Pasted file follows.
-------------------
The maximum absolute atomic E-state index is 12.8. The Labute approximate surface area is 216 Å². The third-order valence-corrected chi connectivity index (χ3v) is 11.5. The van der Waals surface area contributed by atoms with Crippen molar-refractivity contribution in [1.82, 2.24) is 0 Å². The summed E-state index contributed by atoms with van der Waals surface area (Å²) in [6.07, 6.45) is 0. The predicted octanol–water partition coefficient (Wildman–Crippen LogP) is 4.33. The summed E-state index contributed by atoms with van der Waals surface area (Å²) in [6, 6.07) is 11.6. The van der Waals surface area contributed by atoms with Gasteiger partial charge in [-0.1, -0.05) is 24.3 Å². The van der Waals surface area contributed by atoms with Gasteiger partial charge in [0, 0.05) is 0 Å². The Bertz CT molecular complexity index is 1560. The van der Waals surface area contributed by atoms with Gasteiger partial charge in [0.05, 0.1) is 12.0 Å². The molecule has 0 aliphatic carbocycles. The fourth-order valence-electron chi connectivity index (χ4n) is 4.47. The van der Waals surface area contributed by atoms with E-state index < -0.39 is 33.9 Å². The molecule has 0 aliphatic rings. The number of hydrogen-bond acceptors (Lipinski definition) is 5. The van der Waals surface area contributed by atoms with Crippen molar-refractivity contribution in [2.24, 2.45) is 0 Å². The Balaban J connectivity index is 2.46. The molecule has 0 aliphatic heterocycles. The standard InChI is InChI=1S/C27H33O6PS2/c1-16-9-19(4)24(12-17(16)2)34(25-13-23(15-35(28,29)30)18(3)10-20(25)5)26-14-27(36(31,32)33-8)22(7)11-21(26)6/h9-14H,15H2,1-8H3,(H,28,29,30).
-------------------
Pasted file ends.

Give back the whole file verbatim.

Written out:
The maximum absolute atomic E-state index is 12.8. The Labute approximate surface area is 216 Å². The third-order valence-corrected chi connectivity index (χ3v) is 11.5. The van der Waals surface area contributed by atoms with Crippen molar-refractivity contribution in [1.82, 2.24) is 0 Å². The summed E-state index contributed by atoms with van der Waals surface area (Å²) in [6.07, 6.45) is 0. The predicted octanol–water partition coefficient (Wildman–Crippen LogP) is 4.33. The summed E-state index contributed by atoms with van der Waals surface area (Å²) in [6, 6.07) is 11.6. The van der Waals surface area contributed by atoms with Gasteiger partial charge in [-0.1, -0.05) is 24.3 Å². The van der Waals surface area contributed by atoms with Gasteiger partial charge in [0, 0.05) is 0 Å². The Bertz CT molecular complexity index is 1560. The van der Waals surface area contributed by atoms with Gasteiger partial charge in [0.05, 0.1) is 12.0 Å². The molecule has 0 aliphatic carbocycles. The fourth-order valence-electron chi connectivity index (χ4n) is 4.47. The van der Waals surface area contributed by atoms with E-state index < -0.39 is 33.9 Å². The molecule has 0 aliphatic rings. The number of hydrogen-bond acceptors (Lipinski definition) is 5. The van der Waals surface area contributed by atoms with Crippen molar-refractivity contribution in [2.24, 2.45) is 0 Å². The Balaban J connectivity index is 2.46. The molecule has 0 aliphatic heterocycles. The standard InChI is InChI=1S/C27H33O6PS2/c1-16-9-19(4)24(12-17(16)2)34(25-13-23(15-35(28,29)30)18(3)10-20(25)5)26-14-27(36(31,32)33-8)22(7)11-21(26)6/h9-14H,15H2,1-8H3,(H,28,29,30).